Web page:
Got Peripheral Artery Disease?
Patients with atherosclerotic peripheral arterial disease (PAD) saw improved results from revascularization to treat intermittent claudication (IC), a common symptom of PAD, a new study found.
New VTE Guidelines Released
The American College of Chest Physicians (CHEST) issued some new guidelines for the treatment of venous thromboembolism (VTE).
Novel Blood Clot Rx Shows Potential
Antiplatelet medications, while highly effective, can put surgical patients at risk of serious bleeding. But a new, safer drug may be on the horizon.
What Women Need to Know About Blood Clots
Taking "the pill" has become a routine part of life for many women around the world. But that doesn't mean birth control pills are entirely without risk.
FDA Approves Rx for Bone Marrow Disease
The U.S. Food and Drug Administration today approved a new use for Jakafi (ruxolitinib) to treat patients with polycythemia vera, a chronic type of bone marrow disease. Jakafi is the first drug approved by the FDA for this condition.
Rare Diseases You've Never Heard Of
In an effort to help raise awareness about rare diseases, here is an introduction to several rare conditions you might not know existed.
Celebrities Affected by Multiple Myeloma
Multiple myeloma is a blood cancer that affects the body’s plasma cells, a type of blood cell that is responsible for making antibodies that help protect from sickness. Here’s a list of celebrities who’ve been affected by this form of cancer.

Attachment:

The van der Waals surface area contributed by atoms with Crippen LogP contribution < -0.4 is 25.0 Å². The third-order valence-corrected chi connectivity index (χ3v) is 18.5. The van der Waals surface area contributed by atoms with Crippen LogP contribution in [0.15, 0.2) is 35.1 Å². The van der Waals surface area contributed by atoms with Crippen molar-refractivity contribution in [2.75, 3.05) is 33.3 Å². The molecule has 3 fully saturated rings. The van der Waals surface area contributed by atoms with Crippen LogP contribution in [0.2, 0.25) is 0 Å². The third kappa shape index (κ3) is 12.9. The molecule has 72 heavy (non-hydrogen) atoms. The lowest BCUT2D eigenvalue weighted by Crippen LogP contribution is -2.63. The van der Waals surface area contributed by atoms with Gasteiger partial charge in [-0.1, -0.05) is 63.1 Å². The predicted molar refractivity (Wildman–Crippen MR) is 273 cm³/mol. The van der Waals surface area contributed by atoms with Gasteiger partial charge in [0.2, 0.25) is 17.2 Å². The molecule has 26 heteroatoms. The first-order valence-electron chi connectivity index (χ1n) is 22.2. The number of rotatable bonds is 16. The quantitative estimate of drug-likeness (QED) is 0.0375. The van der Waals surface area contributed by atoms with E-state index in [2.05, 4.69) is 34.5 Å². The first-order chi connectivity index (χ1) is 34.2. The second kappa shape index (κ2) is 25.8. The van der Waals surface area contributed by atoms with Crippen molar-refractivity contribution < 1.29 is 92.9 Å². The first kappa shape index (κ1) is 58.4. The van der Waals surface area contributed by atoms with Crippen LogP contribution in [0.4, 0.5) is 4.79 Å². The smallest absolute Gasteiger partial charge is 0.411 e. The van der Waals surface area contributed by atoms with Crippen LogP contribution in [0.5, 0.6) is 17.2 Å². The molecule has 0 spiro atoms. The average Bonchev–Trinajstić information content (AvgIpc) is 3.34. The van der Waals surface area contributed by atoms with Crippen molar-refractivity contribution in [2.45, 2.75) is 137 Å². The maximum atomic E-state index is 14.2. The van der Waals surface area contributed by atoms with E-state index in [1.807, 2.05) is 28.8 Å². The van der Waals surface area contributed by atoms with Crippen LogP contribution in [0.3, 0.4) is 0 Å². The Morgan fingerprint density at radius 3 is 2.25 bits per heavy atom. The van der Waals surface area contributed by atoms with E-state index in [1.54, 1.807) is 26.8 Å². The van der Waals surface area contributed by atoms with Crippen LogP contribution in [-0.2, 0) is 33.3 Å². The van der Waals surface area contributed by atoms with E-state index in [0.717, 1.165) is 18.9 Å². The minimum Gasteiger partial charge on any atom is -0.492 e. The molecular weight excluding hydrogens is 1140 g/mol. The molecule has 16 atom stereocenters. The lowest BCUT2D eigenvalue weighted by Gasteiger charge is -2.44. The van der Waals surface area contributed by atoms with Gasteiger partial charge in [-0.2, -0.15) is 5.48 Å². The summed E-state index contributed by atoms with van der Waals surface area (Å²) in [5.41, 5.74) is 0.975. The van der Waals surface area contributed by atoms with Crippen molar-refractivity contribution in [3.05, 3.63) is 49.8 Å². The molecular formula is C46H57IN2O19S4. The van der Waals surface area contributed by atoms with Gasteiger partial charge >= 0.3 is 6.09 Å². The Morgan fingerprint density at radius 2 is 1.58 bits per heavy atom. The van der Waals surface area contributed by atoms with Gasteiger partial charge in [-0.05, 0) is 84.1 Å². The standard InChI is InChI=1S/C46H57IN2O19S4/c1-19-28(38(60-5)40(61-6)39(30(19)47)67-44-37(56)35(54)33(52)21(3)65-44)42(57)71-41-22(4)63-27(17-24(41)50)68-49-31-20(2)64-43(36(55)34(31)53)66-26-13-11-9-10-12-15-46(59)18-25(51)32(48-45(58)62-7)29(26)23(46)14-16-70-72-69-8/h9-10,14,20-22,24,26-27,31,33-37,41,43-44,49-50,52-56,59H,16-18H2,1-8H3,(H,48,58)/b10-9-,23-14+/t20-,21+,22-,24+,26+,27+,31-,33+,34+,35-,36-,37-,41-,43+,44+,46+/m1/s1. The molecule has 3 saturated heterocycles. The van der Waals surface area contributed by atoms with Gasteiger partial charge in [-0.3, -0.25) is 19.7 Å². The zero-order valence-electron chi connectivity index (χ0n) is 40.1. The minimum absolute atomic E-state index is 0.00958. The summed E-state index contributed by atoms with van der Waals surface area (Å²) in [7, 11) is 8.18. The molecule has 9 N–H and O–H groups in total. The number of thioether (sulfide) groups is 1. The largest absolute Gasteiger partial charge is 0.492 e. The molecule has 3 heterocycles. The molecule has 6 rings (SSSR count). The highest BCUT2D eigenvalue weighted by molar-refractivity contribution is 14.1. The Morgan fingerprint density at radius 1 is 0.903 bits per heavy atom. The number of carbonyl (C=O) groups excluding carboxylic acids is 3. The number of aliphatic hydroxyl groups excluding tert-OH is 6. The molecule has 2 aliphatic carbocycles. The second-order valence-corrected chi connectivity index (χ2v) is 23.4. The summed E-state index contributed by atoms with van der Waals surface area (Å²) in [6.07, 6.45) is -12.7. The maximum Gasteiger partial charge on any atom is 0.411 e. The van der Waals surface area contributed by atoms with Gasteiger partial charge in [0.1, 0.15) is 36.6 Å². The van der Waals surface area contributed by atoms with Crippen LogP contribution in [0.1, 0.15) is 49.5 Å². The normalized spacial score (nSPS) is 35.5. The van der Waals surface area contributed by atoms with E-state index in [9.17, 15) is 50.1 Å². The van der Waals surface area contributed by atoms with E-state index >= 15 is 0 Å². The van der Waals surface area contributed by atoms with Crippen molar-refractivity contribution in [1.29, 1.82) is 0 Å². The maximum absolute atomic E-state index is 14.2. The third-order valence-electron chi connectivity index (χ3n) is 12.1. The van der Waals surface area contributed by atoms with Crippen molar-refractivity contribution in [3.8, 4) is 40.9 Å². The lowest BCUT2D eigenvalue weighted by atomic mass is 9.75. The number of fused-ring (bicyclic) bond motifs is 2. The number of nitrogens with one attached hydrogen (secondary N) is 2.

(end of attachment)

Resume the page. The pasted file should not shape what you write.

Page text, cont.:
When Babies Don't Get Vitamin K
The more that has been learned about the first few days of a baby's life, the more doctors understand about how to keep newborns healthy. But parents are partners in treatment too.
Raising Awareness of Sickle Cell
Sickle cell disease is a public health concern in the US and worldwide. There is no easy cure, but patients can live normal and productive lives with prompt detection and the right treatment.
FDA Clears First Blood Tracking Device That Uses Radio Frequency Identification Technology
iTrace for Blood Centers, the first application to use Radio Frequency Identification (RFID) technology in blood establishments to assist in enhancing blood safety by preventing the release of unsuitable blood components, was cleared today by the US Food and Drug Administration.